Another reason I think that people may not like this movie is because of its message. The whole movie promotes anti-mainstream society, anti-corporation, anti-consumerism, and anti-materalism. The second half of the movie adds anarchy to the mix, taking these messages to a dark and almost frightening level. For example, there’s one disturbing scene I didn’t like that involved Tyler threatening a random man at a convenience store. Although Tyler explains the reasons for his actions, I disagreed with them completely. Yes, Tyler Durden is scary, and a little unhinged. It makes you wonder why these men would follow him, but then you realize that Hitler was also a charismatic leader. I’m not saying that the character of Tyler Durden can be compared to Hitler; I’m just saying that a charismatic leader can get his people to do almost whatever he wants.

There is also a great twist near the end of Fight Club, and those who have seen it understand that in order to gain an even richer understanding of the film should watch it at least twice, or even three times.In sum, I highly recommend this film. I may not agree with all of its messages, but it is so well made and wonderfully written. Check it out if you get the chance. And for those of you who have seen it at least once, see it again.

By the way, for more information about Fight Club, read this Wikipedia article– but only AFTER you’ve seen the movie. After all- you don’t want to ruin the ending for yourself, do you?


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January 9, 2006 - Posted by | Action, Film Adaptation, Social Commentary

8 Comments »

  1. I’ve never watched Fight Club, because I’m a lover, not a fighter. So if it was called Love Club, I would watch it. Oh wait, I think I’ve seen the movie Love Club. I believe it’s a softcore porn.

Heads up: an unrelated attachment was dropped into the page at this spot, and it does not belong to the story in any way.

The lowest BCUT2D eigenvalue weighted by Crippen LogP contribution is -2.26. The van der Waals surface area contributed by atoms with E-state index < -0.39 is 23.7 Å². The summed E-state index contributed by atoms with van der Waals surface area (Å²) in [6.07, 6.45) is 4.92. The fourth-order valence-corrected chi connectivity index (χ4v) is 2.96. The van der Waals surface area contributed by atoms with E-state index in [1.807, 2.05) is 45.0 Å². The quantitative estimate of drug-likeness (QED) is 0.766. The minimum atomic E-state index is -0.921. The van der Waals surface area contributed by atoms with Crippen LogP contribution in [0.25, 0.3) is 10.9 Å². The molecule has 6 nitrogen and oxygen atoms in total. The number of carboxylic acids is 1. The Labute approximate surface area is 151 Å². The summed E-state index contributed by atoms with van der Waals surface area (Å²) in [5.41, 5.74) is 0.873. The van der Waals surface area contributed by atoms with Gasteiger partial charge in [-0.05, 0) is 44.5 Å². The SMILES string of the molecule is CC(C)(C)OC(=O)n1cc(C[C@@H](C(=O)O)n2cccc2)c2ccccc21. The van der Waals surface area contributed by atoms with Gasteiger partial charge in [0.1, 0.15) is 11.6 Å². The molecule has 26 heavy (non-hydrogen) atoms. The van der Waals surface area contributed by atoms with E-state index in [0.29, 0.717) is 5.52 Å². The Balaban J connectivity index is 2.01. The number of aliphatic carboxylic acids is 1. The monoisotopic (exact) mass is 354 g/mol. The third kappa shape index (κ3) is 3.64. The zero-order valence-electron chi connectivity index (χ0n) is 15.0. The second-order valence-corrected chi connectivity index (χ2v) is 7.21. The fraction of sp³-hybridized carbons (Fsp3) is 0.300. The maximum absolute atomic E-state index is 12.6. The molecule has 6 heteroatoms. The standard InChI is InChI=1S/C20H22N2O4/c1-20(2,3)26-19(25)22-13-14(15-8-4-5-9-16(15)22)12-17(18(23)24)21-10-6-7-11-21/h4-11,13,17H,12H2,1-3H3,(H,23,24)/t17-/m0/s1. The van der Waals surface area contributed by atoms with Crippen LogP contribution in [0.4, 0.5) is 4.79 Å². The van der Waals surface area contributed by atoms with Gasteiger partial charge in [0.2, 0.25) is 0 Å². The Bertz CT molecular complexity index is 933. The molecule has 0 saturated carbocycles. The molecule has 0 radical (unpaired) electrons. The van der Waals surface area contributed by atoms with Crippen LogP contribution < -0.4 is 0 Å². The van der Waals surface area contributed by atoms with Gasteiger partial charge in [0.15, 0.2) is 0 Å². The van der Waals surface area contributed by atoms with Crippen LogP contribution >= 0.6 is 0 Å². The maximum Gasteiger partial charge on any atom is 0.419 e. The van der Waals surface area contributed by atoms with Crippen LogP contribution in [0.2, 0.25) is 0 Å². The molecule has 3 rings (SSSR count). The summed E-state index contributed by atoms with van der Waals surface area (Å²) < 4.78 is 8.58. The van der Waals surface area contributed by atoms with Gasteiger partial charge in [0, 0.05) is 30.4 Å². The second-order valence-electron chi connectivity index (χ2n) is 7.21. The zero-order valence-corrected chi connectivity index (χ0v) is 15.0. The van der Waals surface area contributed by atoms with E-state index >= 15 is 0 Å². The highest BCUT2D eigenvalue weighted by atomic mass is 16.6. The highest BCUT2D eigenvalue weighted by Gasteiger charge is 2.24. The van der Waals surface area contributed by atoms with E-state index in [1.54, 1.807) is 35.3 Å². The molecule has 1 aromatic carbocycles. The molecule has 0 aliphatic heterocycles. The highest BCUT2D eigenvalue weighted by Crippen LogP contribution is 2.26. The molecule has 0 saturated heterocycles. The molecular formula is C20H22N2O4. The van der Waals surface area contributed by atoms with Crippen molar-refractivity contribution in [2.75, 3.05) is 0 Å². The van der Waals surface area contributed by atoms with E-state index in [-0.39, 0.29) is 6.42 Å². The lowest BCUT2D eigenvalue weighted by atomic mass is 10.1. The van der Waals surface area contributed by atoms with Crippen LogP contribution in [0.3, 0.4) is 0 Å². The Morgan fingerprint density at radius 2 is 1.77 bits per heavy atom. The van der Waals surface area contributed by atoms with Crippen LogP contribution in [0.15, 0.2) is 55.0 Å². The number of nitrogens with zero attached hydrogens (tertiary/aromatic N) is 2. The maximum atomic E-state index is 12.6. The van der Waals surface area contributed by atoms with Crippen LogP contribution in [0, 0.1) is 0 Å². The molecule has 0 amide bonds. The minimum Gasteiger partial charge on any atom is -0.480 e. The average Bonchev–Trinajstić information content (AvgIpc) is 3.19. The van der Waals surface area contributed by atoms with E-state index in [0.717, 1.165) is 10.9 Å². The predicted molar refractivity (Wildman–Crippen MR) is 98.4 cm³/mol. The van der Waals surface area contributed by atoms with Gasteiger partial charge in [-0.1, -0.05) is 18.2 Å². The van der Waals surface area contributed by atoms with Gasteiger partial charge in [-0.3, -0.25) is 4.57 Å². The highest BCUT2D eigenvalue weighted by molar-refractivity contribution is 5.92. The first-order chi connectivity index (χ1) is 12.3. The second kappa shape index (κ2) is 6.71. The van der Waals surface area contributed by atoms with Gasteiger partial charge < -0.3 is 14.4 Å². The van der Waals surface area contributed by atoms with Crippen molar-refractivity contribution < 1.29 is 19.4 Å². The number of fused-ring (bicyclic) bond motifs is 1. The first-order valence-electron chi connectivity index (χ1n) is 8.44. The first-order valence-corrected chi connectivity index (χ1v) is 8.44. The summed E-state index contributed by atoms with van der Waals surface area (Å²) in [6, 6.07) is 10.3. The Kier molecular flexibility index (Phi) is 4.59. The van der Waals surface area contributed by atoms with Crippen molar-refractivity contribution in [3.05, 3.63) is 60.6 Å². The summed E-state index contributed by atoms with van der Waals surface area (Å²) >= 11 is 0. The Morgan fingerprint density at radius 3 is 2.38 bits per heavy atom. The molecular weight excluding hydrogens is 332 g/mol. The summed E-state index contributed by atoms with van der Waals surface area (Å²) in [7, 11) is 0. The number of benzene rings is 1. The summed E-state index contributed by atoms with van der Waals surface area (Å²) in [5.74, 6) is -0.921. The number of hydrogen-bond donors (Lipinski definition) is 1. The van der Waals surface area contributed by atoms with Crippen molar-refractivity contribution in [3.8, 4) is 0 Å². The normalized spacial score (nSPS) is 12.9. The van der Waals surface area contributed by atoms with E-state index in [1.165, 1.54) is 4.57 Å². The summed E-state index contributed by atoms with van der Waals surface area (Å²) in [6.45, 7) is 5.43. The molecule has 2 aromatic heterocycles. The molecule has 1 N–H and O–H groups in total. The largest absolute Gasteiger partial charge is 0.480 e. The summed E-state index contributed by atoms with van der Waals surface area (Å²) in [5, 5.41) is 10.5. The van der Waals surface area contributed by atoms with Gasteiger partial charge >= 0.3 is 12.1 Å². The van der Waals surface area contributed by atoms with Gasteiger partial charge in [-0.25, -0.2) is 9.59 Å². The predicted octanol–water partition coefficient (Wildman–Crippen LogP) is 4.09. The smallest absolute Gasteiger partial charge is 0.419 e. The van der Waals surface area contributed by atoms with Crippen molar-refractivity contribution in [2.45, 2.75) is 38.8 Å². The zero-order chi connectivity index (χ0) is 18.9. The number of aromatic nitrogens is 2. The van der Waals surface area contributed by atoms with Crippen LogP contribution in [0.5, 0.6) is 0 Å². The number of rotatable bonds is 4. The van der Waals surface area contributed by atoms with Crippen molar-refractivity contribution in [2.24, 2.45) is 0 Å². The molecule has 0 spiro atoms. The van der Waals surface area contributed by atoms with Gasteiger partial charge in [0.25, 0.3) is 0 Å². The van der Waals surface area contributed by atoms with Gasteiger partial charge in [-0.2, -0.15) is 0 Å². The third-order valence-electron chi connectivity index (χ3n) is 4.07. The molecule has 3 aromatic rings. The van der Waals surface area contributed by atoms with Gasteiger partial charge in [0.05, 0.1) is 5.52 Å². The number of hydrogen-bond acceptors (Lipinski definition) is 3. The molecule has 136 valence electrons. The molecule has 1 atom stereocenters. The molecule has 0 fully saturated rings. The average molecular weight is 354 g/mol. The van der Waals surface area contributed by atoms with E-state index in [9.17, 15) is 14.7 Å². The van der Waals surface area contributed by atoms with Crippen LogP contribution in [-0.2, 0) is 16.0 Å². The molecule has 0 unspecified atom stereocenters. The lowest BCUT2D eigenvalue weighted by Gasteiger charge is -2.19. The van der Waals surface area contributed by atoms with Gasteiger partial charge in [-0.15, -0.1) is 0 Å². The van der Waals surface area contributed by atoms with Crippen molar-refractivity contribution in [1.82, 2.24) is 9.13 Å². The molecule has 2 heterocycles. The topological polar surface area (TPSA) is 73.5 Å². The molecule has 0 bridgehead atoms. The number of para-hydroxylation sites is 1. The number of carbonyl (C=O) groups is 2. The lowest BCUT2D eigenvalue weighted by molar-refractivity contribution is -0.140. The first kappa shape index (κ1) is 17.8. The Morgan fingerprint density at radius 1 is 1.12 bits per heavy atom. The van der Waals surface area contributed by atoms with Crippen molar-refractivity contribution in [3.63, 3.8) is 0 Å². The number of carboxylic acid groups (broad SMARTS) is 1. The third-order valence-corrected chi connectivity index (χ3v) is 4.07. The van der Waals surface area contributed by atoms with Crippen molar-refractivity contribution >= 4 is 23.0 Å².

Comment by Marvo | January 9, 2006 | Reply

  2. Fight club is one of my favorite movies the others are…..

    Resevoir Dogs
    Pulp Fiction
    Scarface
    Any Samuri Flick (blind swordman series is my fav)
    All The Star Wars
    All The Indian Jones
    All The LOTR ‘S

    Comment by foo | January 9, 2006 | Reply

  3. Marvo– I too, am a lover, not a fighter. Still, I enjoyed Fight Club. I’ve never heard of Love Club though…does it have Shannon Tweed in it?

    foo– Judging from your list of favorite movies, I’d have to say that this is the begining of a beautiful friendship. 🙂

    I haven’t seen Scarface though, nor any samurai flicks except for Rashamon, but I don’t think that really counts. And I notice you like Resevoir Dogs and Pulp Fiction, but no Kill Bill I and II to your list?

    Comment by Toni | January 9, 2006 | Reply

  4. Oh I totally love Kill Bill 1+2 I have no idea why i left them off !!!

    Comment by foo | January 9, 2006 | Reply

  5. It’s ok foo, just a slip of the mind eh?

    Comment by Toni | January 10, 2006 | Reply

  6. […] The Machinist is a great film. It’s got an intriguing plot with a great twist at the end, and Christian Bale is amazing in it. If you’re a fan of films like Memento, Insomnia, or Fight Club, you’ll enjoy The Machinist. […]

    Pingback by No Face for Film » The Machinist | March 20, 2006 | Reply

  7. […] To me, V for Vendetta draws elements from The Phantom of the Opera, Fight Club, Brazil , and 1984. You have the relationship between a young girl and a strange, somewhat unhinged man in a mask (Phantom); using violence and anarchy to change society (Fight Club); and an innocent person hunted down by a totalitarian, absolutist government (Brazil and 1984). This film (and the graphic novel) takes those elements and blends them nicely in an intriguing story that has audiences cheering for the anti-hero. […]

    Pingback by No Face for Film » V for Vendetta | March 20, 2006 | Reply

  8. this was total shit

    Comment by jerry | November 24, 2008 | Reply